The lake’s coast is also home to a rare breed of cat, the Van cat, noted for its unusual attraction to water. In 1991 researchers discovered a 40 centimeters tall microbialites, which is a solid aragonite and calcite tower, rising from the lakebed, created by a type of bacteria.
The area is well-known among archaeologists as the birthplace of the Mitanni and Urartu Kingdoms.
In the Iron Age the capital city of the Kingdom of Ararat, Tushpa, was located on the shores of Lake Van. The lake area was the center of the Armenian Kingdom for a long period of time, even in the era of the Kingdom of Greater Armenia and the Armenian Kingdom of Vaspurakan. Together with Lake Urmia and Lake Sevan, Van was one of the three great lakes of the Armenian Kingdom, oftentimes referred to as “the seas of Armenia”. During these times, the lake was known by various names, including “Sea of Arces”, Sea of Bznunik”, “Sea of Van” and now Lake Van.
In the 11th century the precinct served as a border between the Byzantine Empire (with the capital Constantinople) and the Seljuk Turkish Empire (with Isfahan as its capital). In the second half of the century the Byzantine emperor named Romanus IV Diogenes initiated a campaign to reconquer Armenia, but was defeated, so the Lake Van area still belonged to Seljuk. Alp Arslan, the second Sultam of the Seljuk Empire, divided his conquered regions among his Turcoman generals and gave the Lake Van area to Sokmen el Kutbi commander. He set up his capital in Ahlat, located in the Western shore of the lake. The Ahlatshahs ruled the area between 1085 and 1192.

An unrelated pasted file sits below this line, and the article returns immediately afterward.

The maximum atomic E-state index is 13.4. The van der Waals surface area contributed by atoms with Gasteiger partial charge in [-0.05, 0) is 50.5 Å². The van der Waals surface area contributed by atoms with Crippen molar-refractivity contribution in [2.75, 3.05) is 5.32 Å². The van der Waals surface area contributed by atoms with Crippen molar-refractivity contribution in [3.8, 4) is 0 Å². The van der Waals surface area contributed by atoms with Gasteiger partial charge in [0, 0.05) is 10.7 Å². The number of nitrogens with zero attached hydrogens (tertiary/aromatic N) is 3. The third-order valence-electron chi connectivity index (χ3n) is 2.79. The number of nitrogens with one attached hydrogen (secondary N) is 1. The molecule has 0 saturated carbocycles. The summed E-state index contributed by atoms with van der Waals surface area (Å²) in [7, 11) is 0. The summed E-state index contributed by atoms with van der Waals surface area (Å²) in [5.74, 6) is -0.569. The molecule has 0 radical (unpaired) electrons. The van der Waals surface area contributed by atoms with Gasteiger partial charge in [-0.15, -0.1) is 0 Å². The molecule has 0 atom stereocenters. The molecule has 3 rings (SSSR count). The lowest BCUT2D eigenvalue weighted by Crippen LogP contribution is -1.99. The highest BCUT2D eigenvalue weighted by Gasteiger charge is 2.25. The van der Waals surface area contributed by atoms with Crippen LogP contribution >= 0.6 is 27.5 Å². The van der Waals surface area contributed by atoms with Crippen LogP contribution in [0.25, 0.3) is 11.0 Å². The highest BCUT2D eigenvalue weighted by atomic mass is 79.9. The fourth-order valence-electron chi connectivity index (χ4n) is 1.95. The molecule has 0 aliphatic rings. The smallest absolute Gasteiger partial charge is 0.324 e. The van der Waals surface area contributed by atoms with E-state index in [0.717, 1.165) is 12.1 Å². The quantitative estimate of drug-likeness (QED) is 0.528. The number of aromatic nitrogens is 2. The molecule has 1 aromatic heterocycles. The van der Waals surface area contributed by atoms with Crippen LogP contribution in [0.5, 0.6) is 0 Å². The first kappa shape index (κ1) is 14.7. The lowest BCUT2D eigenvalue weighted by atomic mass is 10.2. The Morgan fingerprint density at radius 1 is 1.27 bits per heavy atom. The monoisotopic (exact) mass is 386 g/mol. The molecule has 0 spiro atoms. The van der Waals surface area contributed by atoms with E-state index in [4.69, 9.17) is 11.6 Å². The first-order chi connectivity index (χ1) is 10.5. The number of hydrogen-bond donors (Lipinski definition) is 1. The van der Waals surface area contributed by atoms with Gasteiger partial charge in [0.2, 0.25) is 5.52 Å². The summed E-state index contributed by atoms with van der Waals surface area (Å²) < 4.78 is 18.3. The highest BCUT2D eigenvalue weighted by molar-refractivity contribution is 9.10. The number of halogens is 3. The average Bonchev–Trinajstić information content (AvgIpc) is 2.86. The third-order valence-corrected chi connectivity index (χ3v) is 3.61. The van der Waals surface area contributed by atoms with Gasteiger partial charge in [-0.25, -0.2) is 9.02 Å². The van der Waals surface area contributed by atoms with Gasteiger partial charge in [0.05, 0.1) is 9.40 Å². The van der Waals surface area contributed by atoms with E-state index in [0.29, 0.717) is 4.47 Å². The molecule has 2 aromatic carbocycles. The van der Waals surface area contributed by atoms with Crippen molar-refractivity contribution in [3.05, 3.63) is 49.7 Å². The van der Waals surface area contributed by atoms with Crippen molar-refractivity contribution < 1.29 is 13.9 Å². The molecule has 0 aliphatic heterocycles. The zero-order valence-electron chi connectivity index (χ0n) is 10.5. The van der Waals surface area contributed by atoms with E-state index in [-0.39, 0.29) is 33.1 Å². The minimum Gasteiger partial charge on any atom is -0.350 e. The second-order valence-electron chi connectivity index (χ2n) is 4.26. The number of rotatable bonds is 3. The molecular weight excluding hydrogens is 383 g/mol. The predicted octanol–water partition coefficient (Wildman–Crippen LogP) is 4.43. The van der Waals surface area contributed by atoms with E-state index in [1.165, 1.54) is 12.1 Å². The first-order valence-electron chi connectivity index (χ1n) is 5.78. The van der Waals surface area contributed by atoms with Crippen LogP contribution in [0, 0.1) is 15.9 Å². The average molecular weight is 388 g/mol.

Human Impact and Threats
There is a 10th century church located on Akdamar Island, which served as the royal religious center to the Armenian Vaspurakan Kingdom. The Church of the Holy Cross is a popular tourist attraction today. The other side of the lake also houses plenty of old Armenian heritages, such as the churches of Lim, Arter and Ktuts. The Ahlatshahs left a great number of tombstones in and around Ahlat. Locals are trying to include them on the UNESCO World Heritage Sites list.
There is a railway built in the ‘70s leading from Turkey to Iran that doesn’t actually pass the lake’s rugged shoreline. The passengers all get on a ferry at one end of the lake and traverse by water transport from Tatvan to the city of Van, only to get back on the train and continue their journey towards the neighboring country.
The city of Van has its own airport, so flying in might be the easiest way to get to the lake. The city is known for its abundance in historic sites, hotels and transportation links. Tatvan is located in the Western area and serves as the starting point for treks to Mount Nemrut.
The main threat of Lake Van is the pollution caused by the irregular and unsupervised irrigation system of the surrounding cities and land erosion.
In 1995 an urban myth started circulating about the Van Lake Monster, a large creature that appeared in the waters and was captured on camera by eyewitnesses. Biologists affirm that such a large creature cannot survive in the high salinity of the lake and that the myth is just an attempt to boost local tourism.